Talk to other researchers, especially professionals, or those who have been working on a particular unit for many years. Contact military museums and libraries and research institutions that hold military records.

Attend a program or lecture series or watch webinars. I speak in both the U.S. and Europe on how to research World War II service and write the stories. The webinars or NARA Genealogy Fair programs which you can view online, give high level all wars overviews of records. They do not tell you how to do the research step by step.

I am available to speak in other locations than Chicago. Please contact me through to discuss program options.

Read blogs and online articles and magazine articles, on World War II for both a view of the big picture and how others have located information. Everyone has their own way of locating information and everyone has a different starting point. All avenues and starting points provide valuable lessons in research and analysis. Many who blog about their research and findings will tell you what when ‘right’ and what went ‘wrong’ in the process. This is a form of collaboration which is so important in research.

When do you need to hire a researcher?

When you cannot or chose not do do the research yourself. Some people hire me because they have no idea what to do, or do not have the time or desire to do the research themselves. Others hire me because I can obtain records in places that require an in-person visit. World War II records are held all over the U.S., not only in St. Louis or College Park.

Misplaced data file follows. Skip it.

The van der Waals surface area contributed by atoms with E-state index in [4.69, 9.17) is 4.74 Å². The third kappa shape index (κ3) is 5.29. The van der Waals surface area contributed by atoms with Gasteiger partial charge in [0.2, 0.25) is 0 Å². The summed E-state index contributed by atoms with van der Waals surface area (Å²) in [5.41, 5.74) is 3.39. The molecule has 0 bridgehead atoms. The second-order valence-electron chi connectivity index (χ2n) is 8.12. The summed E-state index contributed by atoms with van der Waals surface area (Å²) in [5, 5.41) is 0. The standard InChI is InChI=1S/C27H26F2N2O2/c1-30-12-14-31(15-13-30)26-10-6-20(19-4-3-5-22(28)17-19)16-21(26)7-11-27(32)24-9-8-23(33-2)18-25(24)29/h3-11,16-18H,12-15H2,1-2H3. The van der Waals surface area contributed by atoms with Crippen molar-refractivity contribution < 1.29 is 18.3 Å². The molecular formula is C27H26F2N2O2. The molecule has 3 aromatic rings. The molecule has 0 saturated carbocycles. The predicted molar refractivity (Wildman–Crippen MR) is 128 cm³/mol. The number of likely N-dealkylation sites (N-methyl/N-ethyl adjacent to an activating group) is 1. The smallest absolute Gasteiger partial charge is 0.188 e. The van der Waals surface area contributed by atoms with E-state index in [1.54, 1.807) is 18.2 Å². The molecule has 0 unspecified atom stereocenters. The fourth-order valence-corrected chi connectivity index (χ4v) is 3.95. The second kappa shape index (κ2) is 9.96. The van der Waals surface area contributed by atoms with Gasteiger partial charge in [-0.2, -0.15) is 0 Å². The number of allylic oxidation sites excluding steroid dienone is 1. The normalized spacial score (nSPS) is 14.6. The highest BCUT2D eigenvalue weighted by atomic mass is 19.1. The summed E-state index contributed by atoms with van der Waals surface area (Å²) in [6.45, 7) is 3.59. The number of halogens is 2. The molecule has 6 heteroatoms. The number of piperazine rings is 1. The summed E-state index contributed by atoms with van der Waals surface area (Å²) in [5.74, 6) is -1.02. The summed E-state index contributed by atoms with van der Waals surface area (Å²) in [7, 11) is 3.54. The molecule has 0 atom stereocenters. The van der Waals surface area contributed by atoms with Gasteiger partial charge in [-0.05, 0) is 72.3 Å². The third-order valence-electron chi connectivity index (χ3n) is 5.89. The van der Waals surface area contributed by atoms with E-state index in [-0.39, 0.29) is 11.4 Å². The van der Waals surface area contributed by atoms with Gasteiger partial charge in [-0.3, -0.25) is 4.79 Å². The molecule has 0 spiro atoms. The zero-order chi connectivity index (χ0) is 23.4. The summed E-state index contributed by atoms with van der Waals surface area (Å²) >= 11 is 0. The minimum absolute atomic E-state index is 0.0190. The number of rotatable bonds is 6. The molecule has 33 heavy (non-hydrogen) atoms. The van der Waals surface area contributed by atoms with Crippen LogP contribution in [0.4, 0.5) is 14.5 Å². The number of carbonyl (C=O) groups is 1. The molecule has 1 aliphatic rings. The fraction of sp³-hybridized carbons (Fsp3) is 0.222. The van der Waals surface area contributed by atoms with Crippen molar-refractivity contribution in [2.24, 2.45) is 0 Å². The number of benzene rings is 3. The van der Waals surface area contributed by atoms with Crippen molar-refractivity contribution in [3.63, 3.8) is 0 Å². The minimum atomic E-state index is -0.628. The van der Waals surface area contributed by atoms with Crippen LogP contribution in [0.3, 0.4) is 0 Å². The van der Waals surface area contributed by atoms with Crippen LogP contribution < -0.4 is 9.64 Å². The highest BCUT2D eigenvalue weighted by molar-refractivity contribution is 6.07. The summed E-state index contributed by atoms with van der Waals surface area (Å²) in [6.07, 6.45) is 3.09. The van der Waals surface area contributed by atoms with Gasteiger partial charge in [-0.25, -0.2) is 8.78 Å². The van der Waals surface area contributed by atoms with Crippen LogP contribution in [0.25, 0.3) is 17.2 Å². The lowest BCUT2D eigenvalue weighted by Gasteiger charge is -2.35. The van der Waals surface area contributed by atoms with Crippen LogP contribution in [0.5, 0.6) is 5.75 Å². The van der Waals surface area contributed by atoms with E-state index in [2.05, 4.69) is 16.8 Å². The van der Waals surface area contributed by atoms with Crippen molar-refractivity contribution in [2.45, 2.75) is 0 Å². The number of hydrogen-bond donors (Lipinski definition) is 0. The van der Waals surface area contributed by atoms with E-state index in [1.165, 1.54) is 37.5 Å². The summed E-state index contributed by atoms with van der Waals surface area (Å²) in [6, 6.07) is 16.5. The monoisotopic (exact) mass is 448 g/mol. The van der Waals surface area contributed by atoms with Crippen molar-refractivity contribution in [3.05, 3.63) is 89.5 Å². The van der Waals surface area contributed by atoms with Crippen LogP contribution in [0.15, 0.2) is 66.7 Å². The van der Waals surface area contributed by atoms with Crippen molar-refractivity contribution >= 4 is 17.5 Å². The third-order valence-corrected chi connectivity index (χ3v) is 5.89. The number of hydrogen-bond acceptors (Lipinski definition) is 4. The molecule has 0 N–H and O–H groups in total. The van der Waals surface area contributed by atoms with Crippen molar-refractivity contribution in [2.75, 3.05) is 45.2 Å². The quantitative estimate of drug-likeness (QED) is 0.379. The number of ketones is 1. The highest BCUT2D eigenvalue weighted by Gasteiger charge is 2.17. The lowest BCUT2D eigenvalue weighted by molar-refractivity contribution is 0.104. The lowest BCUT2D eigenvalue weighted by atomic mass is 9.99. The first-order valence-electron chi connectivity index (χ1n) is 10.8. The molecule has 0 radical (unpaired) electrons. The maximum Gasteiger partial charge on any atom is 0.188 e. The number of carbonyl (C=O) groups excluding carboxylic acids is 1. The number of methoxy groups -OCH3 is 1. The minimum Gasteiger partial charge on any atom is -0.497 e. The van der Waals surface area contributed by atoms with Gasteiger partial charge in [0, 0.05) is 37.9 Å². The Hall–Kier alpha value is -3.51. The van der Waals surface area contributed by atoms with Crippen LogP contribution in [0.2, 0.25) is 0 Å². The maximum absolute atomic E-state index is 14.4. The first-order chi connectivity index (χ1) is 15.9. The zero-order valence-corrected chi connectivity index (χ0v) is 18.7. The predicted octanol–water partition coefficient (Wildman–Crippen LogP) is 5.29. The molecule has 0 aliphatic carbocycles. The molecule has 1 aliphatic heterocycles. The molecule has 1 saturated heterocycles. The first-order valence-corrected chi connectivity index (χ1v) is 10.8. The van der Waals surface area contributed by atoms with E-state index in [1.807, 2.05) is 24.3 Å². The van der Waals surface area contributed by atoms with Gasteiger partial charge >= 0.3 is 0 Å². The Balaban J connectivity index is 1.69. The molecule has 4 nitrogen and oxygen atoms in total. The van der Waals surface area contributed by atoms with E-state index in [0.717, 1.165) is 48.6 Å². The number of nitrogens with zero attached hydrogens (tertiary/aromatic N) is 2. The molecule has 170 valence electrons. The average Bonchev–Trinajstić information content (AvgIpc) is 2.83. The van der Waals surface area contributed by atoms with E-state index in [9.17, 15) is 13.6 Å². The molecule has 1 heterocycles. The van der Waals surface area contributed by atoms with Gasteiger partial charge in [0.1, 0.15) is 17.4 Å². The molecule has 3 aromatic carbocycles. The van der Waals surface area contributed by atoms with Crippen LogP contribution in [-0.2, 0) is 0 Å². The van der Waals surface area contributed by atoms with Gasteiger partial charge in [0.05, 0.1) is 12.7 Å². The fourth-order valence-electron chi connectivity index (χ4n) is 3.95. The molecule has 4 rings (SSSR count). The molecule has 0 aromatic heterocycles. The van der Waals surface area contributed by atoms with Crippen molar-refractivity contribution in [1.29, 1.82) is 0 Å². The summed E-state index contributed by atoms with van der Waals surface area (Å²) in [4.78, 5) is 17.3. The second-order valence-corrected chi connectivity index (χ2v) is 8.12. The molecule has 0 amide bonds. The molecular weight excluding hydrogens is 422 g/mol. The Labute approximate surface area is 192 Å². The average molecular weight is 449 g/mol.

Professional researchers know the ins and outs of research in various repositories. Researchers know where the records are, how to get them, how to analyze them and where to go next. They are also able to research and copy record that may require an in-person visit. For example, NPRC will allow you to mail in Form 180 and request a search of the Official Military Personnel File (OMPF). They will not then go search Morning Reports and tell you where your soldier was and in which units. Usually, you will receive a letter stating his file burned if he was Army, Air Corps, National Guard.

Professionals are good at connecting the dots and thinking outside the box for research resources. One thing I am VERY good at is piecing together service histories from almost nothing. You can read testimonials here. I also have a vast network of researchers around the world I work with, some of whom are in the Research Collective, others are not listed. No one person knows everything about any topic. Collaboration is key when researching World War II service.